How does Falling Man by Don DeLillo describe the way America and the people's lives changed after 9/11?

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accessteacher | High School Teacher | (Level 3) Distinguished Educator

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I would want to respond to this question by focusing on the way in which the various characters change in their thoughts regarding death after 9/11. Let us remember that the author is using these characters to present America as a whole, and so examining their changes can reveal the changes that DeLillo believes occurred in America as a whole.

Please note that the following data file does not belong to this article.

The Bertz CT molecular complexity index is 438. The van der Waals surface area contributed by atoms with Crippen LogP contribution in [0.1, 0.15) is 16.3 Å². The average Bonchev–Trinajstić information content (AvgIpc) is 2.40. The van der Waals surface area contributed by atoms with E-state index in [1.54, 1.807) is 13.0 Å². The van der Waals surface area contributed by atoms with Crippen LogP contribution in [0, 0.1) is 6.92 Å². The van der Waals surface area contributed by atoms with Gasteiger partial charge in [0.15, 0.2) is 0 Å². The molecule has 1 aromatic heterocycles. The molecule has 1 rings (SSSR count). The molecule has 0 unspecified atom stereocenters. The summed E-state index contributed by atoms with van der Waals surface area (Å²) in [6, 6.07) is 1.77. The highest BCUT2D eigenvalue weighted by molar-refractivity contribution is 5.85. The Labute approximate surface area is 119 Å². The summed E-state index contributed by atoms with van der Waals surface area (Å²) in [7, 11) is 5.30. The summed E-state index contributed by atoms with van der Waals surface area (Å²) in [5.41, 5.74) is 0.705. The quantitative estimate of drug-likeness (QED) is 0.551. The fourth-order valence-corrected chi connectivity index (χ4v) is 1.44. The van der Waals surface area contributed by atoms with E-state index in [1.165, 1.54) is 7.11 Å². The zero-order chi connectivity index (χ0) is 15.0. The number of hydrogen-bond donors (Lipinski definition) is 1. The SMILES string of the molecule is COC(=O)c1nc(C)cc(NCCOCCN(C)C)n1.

Keith, for example, is haunted by the image of death. This is something that other survivors experience as well. Keith moves from a fear of death to a philosophical pondering about the meaning of life. It is clear that after the destruction, Keith enters a different world, and with his new knowledge and experience, he feels isolated and misunderstood by those around him, even his wife. Keith is now shown to occupy a strange existence in a kind of limbo that separates him from other humans. He has become aware of his own inherent fragility and has been profoundly changed and humbled by his experience.

Perhaps we can therefore use Keith to comment on the way that DeLillo believes America, post-9/11, changed. America suddenly was forced to realise how vulnerable it was, and it changed forever, trying to process the terrorist attack that struck at its very heart and finding itself asking big questions about life and death that it had never had to do before.

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